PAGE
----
By Steven Scheer
JERUSALEM, Nov 17 (Reuters) - Israel's economy grew at a weaker-than-expected pace in the third quarter on a steep drop in exports, but strong domestic demand and a rise in inflation pressures last month may prevent a further interest rate reduction for the time being.
Gross domestic product expanded at an annualised rate of 2.2 percent in the July-September period, the Central Bureau of Statistics said on Sunday. A Reuters poll of economists had forecast growth of 3.7 percent.
The data follow a report on Friday showing the annual inflation rate increased to 1.8 percent in October from 1.3 percent in September, although inflation remained well within the government's annual target range of 1-3 percent.
Last week, the bureau also said exports bounced back in October to $5.4 billion from $4.2 billion in September.
'These numbers don't support a rate cut,' said HSBC economist Jonathan Katz.
Exports account for about 40 percent of Israel's economic activity and their weakness - partly due to a strong shekel - has been a big concern for policymakers.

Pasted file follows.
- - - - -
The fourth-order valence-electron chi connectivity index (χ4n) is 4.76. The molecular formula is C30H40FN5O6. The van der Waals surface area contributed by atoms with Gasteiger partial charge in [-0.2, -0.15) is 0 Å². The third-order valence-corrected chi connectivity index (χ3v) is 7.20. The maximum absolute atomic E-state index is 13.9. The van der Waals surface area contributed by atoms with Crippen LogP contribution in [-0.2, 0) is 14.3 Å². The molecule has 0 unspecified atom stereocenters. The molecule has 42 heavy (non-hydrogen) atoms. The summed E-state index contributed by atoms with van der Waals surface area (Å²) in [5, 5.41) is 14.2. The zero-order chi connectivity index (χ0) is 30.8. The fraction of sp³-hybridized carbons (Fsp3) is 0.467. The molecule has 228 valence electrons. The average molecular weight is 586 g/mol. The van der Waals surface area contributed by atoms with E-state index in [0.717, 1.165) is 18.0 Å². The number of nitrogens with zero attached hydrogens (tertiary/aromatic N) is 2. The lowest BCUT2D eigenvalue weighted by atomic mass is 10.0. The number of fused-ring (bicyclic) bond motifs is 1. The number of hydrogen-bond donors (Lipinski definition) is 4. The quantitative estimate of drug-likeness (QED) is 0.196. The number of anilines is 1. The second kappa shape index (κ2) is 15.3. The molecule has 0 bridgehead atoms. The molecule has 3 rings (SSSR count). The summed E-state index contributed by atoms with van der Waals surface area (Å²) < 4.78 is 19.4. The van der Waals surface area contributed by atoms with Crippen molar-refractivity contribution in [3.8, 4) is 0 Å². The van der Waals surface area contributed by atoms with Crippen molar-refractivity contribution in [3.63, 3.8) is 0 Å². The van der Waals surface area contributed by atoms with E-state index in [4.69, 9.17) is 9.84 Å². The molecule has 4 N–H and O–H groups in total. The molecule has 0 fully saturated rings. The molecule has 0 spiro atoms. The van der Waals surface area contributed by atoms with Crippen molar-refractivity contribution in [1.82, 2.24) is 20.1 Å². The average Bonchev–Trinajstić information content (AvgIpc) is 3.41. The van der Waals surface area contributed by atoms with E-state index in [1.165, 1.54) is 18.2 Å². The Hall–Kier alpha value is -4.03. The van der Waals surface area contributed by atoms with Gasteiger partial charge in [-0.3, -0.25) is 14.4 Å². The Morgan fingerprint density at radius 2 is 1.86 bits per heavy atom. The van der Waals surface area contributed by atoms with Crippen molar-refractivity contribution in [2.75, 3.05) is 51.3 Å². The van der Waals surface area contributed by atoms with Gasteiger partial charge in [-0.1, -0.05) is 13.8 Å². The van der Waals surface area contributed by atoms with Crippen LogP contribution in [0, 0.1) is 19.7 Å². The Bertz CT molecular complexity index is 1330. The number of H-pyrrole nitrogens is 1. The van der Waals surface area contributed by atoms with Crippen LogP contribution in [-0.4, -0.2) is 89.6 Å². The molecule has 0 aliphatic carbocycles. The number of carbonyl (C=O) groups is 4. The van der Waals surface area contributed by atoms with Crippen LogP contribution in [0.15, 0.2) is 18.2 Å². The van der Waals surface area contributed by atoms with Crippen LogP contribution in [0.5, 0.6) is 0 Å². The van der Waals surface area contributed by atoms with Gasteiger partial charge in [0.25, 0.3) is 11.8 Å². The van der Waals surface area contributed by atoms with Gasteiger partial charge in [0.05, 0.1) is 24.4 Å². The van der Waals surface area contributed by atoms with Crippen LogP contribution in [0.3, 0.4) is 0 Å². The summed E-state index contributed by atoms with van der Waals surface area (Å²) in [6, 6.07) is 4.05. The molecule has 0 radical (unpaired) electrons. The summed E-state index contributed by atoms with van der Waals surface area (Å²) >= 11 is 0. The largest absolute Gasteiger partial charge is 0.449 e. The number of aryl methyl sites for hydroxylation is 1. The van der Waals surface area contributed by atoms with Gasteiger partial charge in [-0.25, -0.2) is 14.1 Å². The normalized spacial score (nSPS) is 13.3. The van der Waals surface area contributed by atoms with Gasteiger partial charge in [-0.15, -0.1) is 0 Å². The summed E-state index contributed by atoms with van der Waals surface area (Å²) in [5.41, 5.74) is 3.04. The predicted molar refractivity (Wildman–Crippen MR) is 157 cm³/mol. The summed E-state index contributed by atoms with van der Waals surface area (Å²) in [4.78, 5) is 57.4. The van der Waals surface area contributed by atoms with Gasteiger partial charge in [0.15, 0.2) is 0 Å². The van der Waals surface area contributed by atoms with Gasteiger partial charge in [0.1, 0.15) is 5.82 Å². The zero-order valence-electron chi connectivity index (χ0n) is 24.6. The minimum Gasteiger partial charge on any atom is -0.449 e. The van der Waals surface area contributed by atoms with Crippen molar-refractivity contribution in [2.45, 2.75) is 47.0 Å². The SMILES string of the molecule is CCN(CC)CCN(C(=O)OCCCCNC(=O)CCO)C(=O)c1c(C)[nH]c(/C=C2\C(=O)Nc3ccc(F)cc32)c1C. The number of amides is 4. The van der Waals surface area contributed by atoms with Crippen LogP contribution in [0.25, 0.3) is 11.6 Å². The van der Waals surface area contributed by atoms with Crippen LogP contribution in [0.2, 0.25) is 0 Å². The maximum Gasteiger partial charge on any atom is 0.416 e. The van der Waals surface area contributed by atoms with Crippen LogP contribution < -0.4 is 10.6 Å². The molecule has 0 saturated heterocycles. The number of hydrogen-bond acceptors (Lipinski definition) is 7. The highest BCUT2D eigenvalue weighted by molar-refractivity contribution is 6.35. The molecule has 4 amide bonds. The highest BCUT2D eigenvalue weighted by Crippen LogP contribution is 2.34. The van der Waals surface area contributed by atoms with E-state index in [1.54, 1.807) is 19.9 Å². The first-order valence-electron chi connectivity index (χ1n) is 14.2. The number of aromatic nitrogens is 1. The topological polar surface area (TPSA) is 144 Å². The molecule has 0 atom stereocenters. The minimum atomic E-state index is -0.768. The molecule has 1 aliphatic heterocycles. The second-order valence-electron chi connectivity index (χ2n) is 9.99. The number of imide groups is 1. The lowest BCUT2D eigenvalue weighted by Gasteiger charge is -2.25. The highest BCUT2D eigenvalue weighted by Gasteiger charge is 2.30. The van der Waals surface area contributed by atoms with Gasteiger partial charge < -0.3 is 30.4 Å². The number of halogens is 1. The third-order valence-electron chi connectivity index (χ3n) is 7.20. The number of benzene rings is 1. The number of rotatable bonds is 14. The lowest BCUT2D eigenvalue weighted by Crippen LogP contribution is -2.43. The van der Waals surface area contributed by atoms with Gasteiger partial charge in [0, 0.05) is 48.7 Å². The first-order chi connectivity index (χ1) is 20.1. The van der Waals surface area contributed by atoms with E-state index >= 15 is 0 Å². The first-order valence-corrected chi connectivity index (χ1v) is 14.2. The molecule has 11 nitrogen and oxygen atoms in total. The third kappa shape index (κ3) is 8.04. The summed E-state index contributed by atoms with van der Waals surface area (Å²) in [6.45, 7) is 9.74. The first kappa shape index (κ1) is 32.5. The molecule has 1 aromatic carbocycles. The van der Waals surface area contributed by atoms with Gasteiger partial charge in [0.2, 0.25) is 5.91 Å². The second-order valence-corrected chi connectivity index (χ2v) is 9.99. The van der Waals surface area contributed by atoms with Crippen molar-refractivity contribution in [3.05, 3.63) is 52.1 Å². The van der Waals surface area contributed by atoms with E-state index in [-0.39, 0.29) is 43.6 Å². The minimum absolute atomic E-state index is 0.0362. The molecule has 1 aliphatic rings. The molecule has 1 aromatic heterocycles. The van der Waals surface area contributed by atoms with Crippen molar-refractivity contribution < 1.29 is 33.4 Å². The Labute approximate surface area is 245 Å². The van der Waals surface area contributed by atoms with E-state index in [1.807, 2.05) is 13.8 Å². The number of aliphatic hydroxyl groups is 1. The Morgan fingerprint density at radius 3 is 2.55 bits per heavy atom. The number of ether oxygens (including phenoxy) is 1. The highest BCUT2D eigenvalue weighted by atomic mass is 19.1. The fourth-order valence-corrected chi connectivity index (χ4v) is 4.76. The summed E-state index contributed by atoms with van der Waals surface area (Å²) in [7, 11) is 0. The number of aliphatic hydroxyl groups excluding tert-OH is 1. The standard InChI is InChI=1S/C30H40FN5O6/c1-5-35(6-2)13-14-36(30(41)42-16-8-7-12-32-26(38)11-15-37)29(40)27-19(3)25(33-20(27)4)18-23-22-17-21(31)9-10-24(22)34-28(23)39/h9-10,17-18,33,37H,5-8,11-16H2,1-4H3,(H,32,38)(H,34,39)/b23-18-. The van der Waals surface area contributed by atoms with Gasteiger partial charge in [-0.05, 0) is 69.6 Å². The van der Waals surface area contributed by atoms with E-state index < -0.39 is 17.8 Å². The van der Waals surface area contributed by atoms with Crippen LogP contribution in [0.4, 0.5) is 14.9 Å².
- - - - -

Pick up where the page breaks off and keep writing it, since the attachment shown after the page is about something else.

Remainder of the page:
The central bank has cut its benchmark interest rate three times since mid-May, the last time in September, to try and halt the shekel's appreciation and help exports and the economy. It held rates steady at its last decision on Oct. 28.
Katz and most other economists expect the Bank of Israel to leave its key rate at 1.0 percent at the next decision on Nov. 25.
Exports slid 16.4 percent in the third quarter, the first decline of the year. Private spending expanded 5.6 percent while investment in fixed assets - largely in industry - grew 16.9 percent and government spending rose 4.5 percent.
'The numbers are rather robust when you look at domestic demand,' Katz said. 'The Bank of Israel is not going to cut ... if domestic demand is robust. That would be going too far and not necessary.'
Growth is projected at 3.4 percent for a second straight year in 2013 including the start to natural gas production at a large well off Israel's Mediterranean coast that began at the end of March. In 2014, economists foresee growth of 3 to 3.4 percent.
Gas output fuelled growth of 4.6 percent in the second quarter, which the bureau revised down from a prior estimate of 5.0 percent.
(Editing by Sonya Hepinstall) Keywords: ISRAEL GDP/
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